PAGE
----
The top diplomats from the US and China met on Saturday in a new effort to try to rein in or at least manage rampant hostility that has come to define recent relations between Washington and Beijing.
The US secretary of state, Antony Blinken, and China’s foreign minister, Wang Yi, were holding talks on the Indonesian island of Bali, a day after they both attended a gathering of top diplomats from the Group of 20 wealthy and large developing countries which failed to reach consensus over Russia’s war in Ukraine and how to deal with its impacts.
Wang and Blinken were to discuss a range of contentious issues from tariffs and trade and human rights to Taiwan and disputes in the South China Sea. Just two days earlier, the US and China’s top military officers met over Taiwan during a virtual meeting.
Blinken said as the pair headed into the closed-door meeting: “In a relationship as complex and consequential as the one between the United States and China, there is a lot to talk about and I’m very much looking forward to a productive, constructive conversation.”
Wang said that “it is necessary for the two countries to maintain normal exchanges” and “to work together to ensure that this relationship will continue to move forward along the right track”.
He echoed frequent Chinese lines about remaining committed to the principles of “mutual respect”, “peaceful coexistence” and “win-win cooperation”. That, he said, “serves the interests of the two countries and two peoples. It is also the shared aspiration of the international community.”
Blinken was expected to repeat warnings to China not to support Russia’s war in Ukraine and the two sides would address contentious issues that include Taiwan, China’s extensive South China Sea claims, its expansion of influence in the Pacific, human rights and trade tariffs.
US officials said ahead of time they did not expect any breakthroughs from Blinken’s talks with Wang. But they said they were hopeful the conversation could help keep lines of communications open and create “guardrails” to guide the world’s two largest economies as they navigated increasingly complex and potentially explosive matters.
Daniel Russel, a top US diplomat for East Asia under former president Barack Obama who has close contact with Biden administration officials, said he believed a key aim for the meeting would be to explore the possibility of an in-person meeting between the US president, Joe Biden, and Xi – their first as leaders, possibly on the sidelines of a G20 summit in Bali in November.
The US and China have staked out increasingly confrontational positions, including on Ukraine, that some fear could lead to miscalculation and conflict. The US has watched warily as China has refused to criticise the Russian invasion, while condemning western sanctions against Russia and accusing the US and Nato of provoking the conflict.
The Biden administration had hoped that China, with its long history of opposing what it sees as interference in its own internal affairs, would take a similar position with Ukraine. But it has not, choosing instead what US officials see as a hybrid position that is damaging the international rules-based order.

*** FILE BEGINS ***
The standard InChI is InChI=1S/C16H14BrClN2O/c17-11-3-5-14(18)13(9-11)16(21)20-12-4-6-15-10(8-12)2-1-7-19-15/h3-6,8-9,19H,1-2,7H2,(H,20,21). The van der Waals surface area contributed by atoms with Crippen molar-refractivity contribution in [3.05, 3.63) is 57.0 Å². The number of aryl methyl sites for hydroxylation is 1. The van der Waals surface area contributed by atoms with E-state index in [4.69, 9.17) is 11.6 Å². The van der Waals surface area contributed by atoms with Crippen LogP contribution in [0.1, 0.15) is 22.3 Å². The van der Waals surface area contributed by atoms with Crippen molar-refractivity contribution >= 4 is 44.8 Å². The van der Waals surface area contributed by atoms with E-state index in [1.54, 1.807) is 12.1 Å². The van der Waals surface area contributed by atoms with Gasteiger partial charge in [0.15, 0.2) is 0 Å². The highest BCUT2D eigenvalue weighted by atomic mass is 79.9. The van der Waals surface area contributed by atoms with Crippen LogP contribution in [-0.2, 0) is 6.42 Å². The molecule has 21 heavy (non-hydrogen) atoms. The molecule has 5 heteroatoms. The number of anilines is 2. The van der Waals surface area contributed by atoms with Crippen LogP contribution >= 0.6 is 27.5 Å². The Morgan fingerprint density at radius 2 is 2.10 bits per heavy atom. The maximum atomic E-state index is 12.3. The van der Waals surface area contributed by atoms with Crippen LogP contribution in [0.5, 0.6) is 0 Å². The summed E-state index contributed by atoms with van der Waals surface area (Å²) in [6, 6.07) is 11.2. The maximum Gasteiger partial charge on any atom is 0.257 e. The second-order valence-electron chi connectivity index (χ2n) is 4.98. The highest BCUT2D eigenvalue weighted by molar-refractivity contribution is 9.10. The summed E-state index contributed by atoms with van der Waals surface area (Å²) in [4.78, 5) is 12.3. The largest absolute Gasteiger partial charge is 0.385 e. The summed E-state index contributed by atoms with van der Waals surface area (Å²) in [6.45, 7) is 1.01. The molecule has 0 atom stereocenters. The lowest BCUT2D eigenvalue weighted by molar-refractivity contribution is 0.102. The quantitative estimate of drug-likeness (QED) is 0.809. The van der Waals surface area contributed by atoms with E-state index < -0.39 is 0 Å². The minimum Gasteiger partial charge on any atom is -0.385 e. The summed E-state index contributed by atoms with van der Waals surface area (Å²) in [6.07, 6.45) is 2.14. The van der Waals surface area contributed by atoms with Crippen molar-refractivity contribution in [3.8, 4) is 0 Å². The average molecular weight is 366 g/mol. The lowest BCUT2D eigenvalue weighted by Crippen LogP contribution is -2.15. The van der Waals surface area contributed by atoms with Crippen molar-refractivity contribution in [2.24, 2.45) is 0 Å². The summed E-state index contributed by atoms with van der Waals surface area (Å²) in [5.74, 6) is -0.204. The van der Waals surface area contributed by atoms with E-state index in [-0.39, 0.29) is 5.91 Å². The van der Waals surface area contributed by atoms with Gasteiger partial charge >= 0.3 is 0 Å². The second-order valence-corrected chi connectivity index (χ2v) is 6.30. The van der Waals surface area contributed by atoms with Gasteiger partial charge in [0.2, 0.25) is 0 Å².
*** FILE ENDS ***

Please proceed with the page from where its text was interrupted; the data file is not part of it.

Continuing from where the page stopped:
At the G20 meeting, Wang made an oblique reference to China’s policy on global stability, saying: “To place one’s own security above the security of others and intensify military blocs will only split the international community and make oneself less secure,” according to the Chinese foreign ministry.
On Thursday, China’s joint chiefs of staff chairman, General Li Zuocheng, upbraided his US counterpart, General Mark Milley, over Washington’s support for Taiwan, which Beijing regards as a renegade province.
Li demanded that the US cease military “collusion” with Taiwan, saying China has “no room for compromise” on issues affecting its “core interests”, which include self-governing Taiwan. Beijing claims it as its own territory, to be annexed by force if necessary.
“China demands the US … cease reversing history, cease US-Taiwan military collusion and avoid impacting China-US ties and stability in the Taiwan Strait,” Li said.
At the same time, Li was also quoted in a defence ministry news release as saying China hoped to “further strengthen dialogue, handle risks and promote cooperation, rather than deliberately creating confrontation, provoking incidents and becoming mutually exclusive”.
China routinely flies warplanes near Taiwan to advertise its threat to attack, and the island’s defence ministry said Chinese air force aircraft crossed the middle line of the Taiwan Strait dividing the two sides on Friday morning.
The meeting between Li and Milley followed fiery comments by China’s defence minister, Wei Fenghe, at a regional security conference last month that was also attended by the US defence secretary, Lloyd Austin.
Wei accused the US of trying to “hijack” the support of countries in the Asia-Pacific region to turn them against Beijing, saying Washington was seeking to advance its own interests “under the guise of multilateralism”.
At the same meeting in Singapore, Austin said China was causing instability with its claim to Taiwan and its increased military activity in the area.
In May, Blinken incurred Chinese wrath by calling the country the “most serious long-term challenge to the international order” for the US, with its claims to Taiwan and efforts to dominate the strategic South China Sea.
The US and its allies have responded with what they term “freedom of navigation” patrols in the South China Sea, prompting angry responses from Beijing.